Supreme Court Rules “First Sale Doctrine” Applies to Goods Made Abroad

The U.S. Supreme Court recently announced its long-anticipated decision inKirtsaeng v. John Wiley & Sons, Inc., No. 11-697 (Mar. 19, 2013). The Court decided that the “first sale doctrine” of the Copyright Act applies to goods made abroad.

As we previously discussed on this IP Law Blog, the case involved a Thai textbook dealer (Kirtsaeng) who purchased textbooks overseas and sold them to fellow students to help finance his education.  Following a copyright infringement lawsuit by publisher John Wiley & Sons, the student was ordered to pay damages in the amount of $600,000.

The case required the justices to address the tension between two important aspects of copyright law. The Copyright Act prohibits the importation of copyrighted goods without the authority of the copyright owner. However, the “first sale doctrine” entitles the owner of a lawfully made work to resell the work without the authorization of the copyright owner.

The Supreme Court ultimately concluded that the “first sale doctrine” applies to copies of a copyrighted work lawfully made abroad. As explained in the Court’s opinion, “Both historical and contemporary statutory context indicate that Congress did not have geography in mind when writing the present version of § 109(a) [the “first sale doctrine”].”

The Supreme Court further noted that the alternative interpretation favored by John Wiley & Sons would cause practical problems for booksellers, libraries, museums and retailers, which have long relied on the “first sale doctrine.” Further, the Court stated that the fact that the Copyright Act does not instantly protect an American copyright holder from unauthorized piracy taking place abroad does not mean the Act is inapplicable to copies made abroad.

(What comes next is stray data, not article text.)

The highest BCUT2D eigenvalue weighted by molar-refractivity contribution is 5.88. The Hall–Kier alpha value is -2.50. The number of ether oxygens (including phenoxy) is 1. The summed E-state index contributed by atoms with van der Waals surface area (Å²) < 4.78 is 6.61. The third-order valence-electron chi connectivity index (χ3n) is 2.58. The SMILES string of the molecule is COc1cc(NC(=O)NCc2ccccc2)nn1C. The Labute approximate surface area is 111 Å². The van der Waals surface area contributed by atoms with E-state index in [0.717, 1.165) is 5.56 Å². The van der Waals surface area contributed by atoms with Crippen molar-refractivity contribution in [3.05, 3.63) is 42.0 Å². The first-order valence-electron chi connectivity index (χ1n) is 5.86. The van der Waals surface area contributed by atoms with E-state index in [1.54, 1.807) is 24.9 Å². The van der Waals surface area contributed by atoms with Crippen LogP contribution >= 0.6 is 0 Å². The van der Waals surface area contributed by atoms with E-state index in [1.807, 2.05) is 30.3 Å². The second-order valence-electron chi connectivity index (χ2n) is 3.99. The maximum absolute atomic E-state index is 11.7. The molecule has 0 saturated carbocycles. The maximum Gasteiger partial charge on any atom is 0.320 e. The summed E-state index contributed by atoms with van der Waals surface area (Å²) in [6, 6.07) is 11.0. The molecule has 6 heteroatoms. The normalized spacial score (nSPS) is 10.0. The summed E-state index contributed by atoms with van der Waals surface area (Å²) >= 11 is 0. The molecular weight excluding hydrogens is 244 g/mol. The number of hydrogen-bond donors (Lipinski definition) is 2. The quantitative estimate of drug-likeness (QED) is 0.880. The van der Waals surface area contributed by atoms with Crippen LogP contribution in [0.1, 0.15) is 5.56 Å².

Thus, under the Court’s holding, once foreign-made goods have been legally sold, whether domestic or overseas, copyright holders have no right to control further resale of those goods.  This means that publishers and other manufacturers that formerly exploited copyright to charge different prices to overseas and domestic consumers will have more difficulty doing so, as there will be importers who arbitrage by buying cheaper goods abroad and reselling at the US for prices lower than the manufacturer’s prices.  In essence, the decision legalizes the “gray market” in such goods.

Stay up-to-date on the latest Intellectual Property Law news from Sheldon Mak & Anderson.

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